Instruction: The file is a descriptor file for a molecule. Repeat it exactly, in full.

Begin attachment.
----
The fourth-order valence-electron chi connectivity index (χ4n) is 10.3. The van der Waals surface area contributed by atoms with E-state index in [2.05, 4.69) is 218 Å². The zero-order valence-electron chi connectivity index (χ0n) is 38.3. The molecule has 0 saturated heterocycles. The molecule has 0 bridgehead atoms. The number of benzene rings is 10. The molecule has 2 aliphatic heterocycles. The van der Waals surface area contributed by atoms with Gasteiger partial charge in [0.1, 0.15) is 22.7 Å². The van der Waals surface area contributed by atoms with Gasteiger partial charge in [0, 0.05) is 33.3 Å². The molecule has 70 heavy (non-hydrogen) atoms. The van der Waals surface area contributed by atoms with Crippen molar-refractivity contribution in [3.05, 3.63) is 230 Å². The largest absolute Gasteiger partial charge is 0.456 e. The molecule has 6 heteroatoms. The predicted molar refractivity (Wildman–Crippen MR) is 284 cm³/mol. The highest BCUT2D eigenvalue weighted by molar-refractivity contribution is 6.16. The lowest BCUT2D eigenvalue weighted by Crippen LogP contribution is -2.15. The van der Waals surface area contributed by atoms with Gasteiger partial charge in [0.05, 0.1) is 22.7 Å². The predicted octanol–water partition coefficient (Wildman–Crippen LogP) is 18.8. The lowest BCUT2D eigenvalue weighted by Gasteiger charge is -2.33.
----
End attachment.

The fourth-order valence-electron chi connectivity index (χ4n) is 10.3. The van der Waals surface area contributed by atoms with E-state index in [2.05, 4.69) is 218 Å². The zero-order valence-electron chi connectivity index (χ0n) is 38.3. The molecule has 0 saturated heterocycles. The molecule has 0 bridgehead atoms. The number of benzene rings is 10. The molecule has 2 aliphatic heterocycles. The van der Waals surface area contributed by atoms with Gasteiger partial charge in [0.1, 0.15) is 22.7 Å². The van der Waals surface area contributed by atoms with Gasteiger partial charge in [0, 0.05) is 33.3 Å². The molecule has 70 heavy (non-hydrogen) atoms. The van der Waals surface area contributed by atoms with Crippen molar-refractivity contribution in [3.05, 3.63) is 230 Å². The largest absolute Gasteiger partial charge is 0.456 e. The molecule has 6 heteroatoms. The predicted molar refractivity (Wildman–Crippen MR) is 284 cm³/mol. The highest BCUT2D eigenvalue weighted by molar-refractivity contribution is 6.16. The lowest BCUT2D eigenvalue weighted by Crippen LogP contribution is -2.15. The van der Waals surface area contributed by atoms with Gasteiger partial charge in [0.05, 0.1) is 22.7 Å². The predicted octanol–water partition coefficient (Wildman–Crippen LogP) is 18.8. The lowest BCUT2D eigenvalue weighted by Gasteiger charge is -2.33.